ple, especially Chinese college students, the most sensitive and
fashionable group in China. We premise that traditional and
some modern or western values both have effects on the sexual-
moral attitudes of Chinese college students; and they may select
some beneficial sexual-moral attitudes to decrease the inner
conflicts when they have experienced some controversial sex-
ual behaviors. The aim of this study is to develop valid scale to
measure the complicated constructs of the sexual-moral atti-
tudes of Chinese college students.
Based on open questionnaire investigation, in-depth inter-
views and content analysis, the initial 31 items of Sexual-Moral
Attitudes Inventory of Chinese College Students (SMAI) were
developed. It is similar to The Brief Sexual Attitudes Scale
(Hendricks & Reich, 2006). Participants responded to the
SMAI items using a 5-point, Likert-type sc ale that ranged from
1 = strongly disagree to 5 = strongly agree, each item is the
answer to the question: if we want to have sexual intercourse
with others, what principles should we follow?
Using exploratory factor analysis, the first-hierarchy factors
included five dimensions were found; after the first exploratory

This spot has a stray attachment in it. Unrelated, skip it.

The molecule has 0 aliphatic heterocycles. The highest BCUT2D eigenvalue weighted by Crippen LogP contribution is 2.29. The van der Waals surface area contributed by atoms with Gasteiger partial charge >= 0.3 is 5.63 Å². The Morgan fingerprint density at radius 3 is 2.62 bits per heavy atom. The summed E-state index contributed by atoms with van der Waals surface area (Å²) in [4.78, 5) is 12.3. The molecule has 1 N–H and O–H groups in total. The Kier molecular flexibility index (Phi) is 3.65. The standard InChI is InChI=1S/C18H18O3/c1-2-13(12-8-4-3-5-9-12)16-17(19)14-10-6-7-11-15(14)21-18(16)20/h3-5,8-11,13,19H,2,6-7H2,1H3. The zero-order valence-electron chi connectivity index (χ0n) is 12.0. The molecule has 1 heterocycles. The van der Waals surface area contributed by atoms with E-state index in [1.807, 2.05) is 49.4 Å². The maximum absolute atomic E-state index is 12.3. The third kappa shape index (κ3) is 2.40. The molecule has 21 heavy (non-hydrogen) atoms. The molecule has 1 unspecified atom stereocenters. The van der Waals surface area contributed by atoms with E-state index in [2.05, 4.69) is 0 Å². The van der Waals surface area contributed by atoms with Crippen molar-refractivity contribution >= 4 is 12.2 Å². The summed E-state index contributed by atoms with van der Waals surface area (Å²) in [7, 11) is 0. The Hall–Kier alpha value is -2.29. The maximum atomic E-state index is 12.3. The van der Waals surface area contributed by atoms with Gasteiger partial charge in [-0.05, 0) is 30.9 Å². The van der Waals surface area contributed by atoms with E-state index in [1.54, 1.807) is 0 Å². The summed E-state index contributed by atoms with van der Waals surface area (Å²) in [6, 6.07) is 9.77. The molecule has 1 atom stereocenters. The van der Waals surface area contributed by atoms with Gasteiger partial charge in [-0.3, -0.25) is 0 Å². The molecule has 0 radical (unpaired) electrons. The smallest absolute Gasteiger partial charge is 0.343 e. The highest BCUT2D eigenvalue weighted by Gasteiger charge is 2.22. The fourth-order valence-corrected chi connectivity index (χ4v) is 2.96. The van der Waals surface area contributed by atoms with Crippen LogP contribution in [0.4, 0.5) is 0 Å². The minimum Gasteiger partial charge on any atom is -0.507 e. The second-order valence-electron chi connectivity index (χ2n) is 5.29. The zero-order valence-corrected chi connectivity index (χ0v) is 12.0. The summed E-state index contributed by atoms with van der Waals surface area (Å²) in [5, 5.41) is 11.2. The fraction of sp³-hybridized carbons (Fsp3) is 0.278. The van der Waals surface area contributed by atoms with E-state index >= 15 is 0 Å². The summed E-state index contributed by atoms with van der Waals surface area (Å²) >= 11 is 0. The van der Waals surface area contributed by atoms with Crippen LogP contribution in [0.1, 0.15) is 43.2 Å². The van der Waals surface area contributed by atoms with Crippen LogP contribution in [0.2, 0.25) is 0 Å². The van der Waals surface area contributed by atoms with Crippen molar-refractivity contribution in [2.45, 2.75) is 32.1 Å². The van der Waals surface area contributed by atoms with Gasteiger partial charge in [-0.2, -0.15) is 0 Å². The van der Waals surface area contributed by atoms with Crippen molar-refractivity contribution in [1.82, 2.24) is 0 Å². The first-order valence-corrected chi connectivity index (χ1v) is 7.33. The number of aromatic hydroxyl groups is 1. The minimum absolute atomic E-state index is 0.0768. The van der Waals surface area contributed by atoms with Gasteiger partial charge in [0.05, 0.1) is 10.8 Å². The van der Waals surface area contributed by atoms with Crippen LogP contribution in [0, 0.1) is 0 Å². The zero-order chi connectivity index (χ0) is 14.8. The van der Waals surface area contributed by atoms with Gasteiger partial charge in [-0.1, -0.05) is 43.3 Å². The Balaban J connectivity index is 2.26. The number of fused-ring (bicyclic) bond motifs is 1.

factor analysis step, about 11 items were deleted according to
some statistical principles. The formal inventory includes 20
items. Then using exploratory factor analysis to the five first-
hierarchy factors, two higher-hierarchy factors were found.
Using confirmatory factor analysis, the two-hierarchy Sexual-
Moral Attitudes model was tested.
Questionnaires included measures of the sexual-moral atti-
Y. K. ZHOU ET AL.
tudes (with 20 items), and demographic information on partici-
pants’ gender, sexual orientation (heterosexual or homosexual),
age, whether experienced sexual intercourse and when they
experienced the first sexual intercourse and The Brief Sexual
Attitudes Scale (Hendrick, 2006) was employed to test the va-
A total of 1102 unpaid undergraduate students from five
Chinese universities participated in the survey (either as volun-
teer or as part of a course requirement); all responses were
anonymous. This sample was divided into two parts, one for
exploratory factor analysis (361 males and 280 females, had an
age range of 16 - 26 years, M = 20.12, SD = 1.53), and the
other for confirmatory factor analysis (290 males and 171 fe-
males, had an age range of 16 - 27 years, M = 21.38, SD =
1.81). In this sample, 462 (42%) had experienced sexual inter-
course. 71 (6.5%) reported homosexual orientation.
Exploratory Fact or Analysis
Principal components analysis using varimax rotation was
conducted on the Sexual-Moral Attitudes Scale (SMAS). Five
components having eigenvalues greater than 1.0 were extracted
by PCA (explaining 45.82% of variance). The factor loadings
are showed in Table 1. Loadings of less than .40 are suppressed.
The first factor (f1) has 5 items, they represent some basic prin-
ciples that must be complied with when sexuality happens, so
f1 can be generalized as Sense of Responsibility; as the same, f2
(4 items) can be named Being in Love; f3 (4 it ems ) reflects the
principle of Sense of Ethics, f4 (3 items) can be generalized as